When you are building a new home or doing a major renovation of your house, you have the freedom to design the layout of each room and position the various elements in a room to your preference. However, if you are working within the confines of an existing living space, your options may be limited – especially when it comes to positioning your television and gas fireplace together.

To help you decide, here are a few questions you might want to ask yourself first:

  • Have you got an existing fireplace, surround or mantel? Or are you building or installing a brand new fireplace?
  • Do you have to work around furniture, artwork or any built-in cabinets?
  • How big is the room? How much wall space is available?
  • How close can the TV get to the fire?
  • Do you want the TV visible or concealed?
  • What material or finishing are you using around the fireplace? Is the material suitable for a TV?

Depending on your space, the look and style you want along with the existing floor plans and furniture layout, the options available to you will vary.

To begin with, not all gas fireplaces can have a TV positioned near them. However, all Escea gas fires are Zero Clearance rated, which means they can be surrounded in almost anything and have a TV positioned as little as 200mm above. Escea makes them work together, not against each other.

Here are 4 ways you can position your TV with your Escea fireplace.

1. To the side of the fireplace

Depending on the wall space, you can position your TV to the side of your fireplace to visually lengthen the size of the room. It will also give the fireplace some breathing room and create negative space (which is great for reducing the distraction of TV while enhancing the fire’s ambience and impact). The TV and fire don’t compete, but rather complement each other.

Since the surround design isn’t reliant upon a TV, the fireplace can still be a feature in its own right with your own choice of materials and finishes giving it a unique touch.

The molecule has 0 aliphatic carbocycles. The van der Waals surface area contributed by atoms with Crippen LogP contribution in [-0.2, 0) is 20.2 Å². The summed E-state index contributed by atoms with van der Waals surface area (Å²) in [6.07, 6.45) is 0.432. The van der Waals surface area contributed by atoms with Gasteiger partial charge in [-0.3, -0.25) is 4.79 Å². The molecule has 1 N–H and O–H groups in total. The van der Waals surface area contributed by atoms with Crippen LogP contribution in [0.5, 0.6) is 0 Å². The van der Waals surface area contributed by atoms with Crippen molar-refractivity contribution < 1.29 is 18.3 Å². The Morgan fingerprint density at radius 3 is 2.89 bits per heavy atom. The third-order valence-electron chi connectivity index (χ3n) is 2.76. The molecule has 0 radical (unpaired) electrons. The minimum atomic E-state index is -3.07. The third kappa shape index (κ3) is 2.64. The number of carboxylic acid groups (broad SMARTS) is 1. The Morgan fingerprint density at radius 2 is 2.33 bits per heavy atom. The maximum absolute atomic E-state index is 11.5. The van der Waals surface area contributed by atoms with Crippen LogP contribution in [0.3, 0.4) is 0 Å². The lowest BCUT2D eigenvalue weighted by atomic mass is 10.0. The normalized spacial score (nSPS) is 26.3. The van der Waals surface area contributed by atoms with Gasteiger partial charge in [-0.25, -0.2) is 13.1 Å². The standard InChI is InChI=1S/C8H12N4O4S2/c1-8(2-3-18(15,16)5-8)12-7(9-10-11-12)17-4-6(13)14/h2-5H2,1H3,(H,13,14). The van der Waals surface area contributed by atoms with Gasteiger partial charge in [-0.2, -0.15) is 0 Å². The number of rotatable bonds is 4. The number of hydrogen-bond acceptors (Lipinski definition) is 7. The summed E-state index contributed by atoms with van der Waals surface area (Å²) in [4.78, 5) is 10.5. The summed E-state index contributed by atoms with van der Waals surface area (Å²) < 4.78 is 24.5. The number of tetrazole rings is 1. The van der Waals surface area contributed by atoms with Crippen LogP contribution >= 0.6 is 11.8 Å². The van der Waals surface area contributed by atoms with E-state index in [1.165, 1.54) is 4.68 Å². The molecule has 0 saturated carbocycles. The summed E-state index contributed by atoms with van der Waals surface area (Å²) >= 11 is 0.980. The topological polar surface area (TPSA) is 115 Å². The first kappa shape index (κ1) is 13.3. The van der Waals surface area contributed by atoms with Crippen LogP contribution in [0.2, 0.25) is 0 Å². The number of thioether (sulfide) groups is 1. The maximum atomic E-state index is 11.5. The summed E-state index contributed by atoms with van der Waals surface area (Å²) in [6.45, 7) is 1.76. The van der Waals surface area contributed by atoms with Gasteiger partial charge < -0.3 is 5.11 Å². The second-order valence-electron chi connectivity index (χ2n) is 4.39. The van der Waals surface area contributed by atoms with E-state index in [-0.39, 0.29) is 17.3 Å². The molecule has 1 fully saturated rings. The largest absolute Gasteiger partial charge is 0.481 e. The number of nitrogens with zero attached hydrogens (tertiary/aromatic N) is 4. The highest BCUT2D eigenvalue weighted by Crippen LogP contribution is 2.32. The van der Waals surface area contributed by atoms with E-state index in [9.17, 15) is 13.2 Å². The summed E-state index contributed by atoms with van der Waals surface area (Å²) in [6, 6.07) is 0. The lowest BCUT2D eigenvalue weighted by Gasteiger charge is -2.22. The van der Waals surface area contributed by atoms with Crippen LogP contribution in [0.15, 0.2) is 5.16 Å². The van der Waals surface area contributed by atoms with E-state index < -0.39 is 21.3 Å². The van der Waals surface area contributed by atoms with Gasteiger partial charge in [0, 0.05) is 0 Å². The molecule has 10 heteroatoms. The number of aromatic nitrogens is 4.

Image: Escea DL1100; Design by Keen Architecture; Image by Dion Robeson

2. Above the fireplace

“Can I hang my TV above the fireplace” is a frequently asked question by customers. The answer is a resounding “Yes” if it is an Escea gas fireplace. All Escea gas fires offer an industry-leading minimum clearance of just 200mm above a TV, allowing the TV to be positioned safely on top of the Escea fireplace.

This position is particularly recommended for smaller rooms that don’t have a lot of wall space. Positioning the two appliances together will also draw your eye to one central spot, ensuring your attention is on both the flames and TV, at the same time.

If you are undecided about hanging art or TV above the fire, take a look at the Samsung Frame TV. Its ability to be disguised as art when off, makes it possible to have all three on the same wall.

Learn more about matching your TV size to your fireplace here.


Image: Escea DS1400; Design by Wolveridge Architects; Image by Derek Swalwell

3. Out of sight

Hidden televisions are trending in interior design, and thanks to Escea’s innovative Zero Clearance technology, both the fireplace and TV can be built into custom cabinetry. This seamless installation allows a sliding panel to conceal the television when it’s not in use, ensuring the focus is entirely on the flames without distractions, thereby, maximising the ambience.


Image: Escea DX1500; Design by Richard Cole Architecture; Image by Simon Wood Photography

4. Freestanding

A freestanding fire comes with an exposed flue, which means you cannot position your TV above the fire. Instead, you can position it to the side of the fire – either wall mounted, perched on the hearth, or sitting on a cabinet.

While the exposed flue visually heightens the room, the TV to the side of the firebox will provide an anchor in the room, creating balance between the two appliances. The freestanding fireplace also works well with freestanding televisions, such as the new Samsung Serif.

Escea DFS730

Image: Escea DFS730; Design by Adam Taylor Architects; Image by Simon Devitt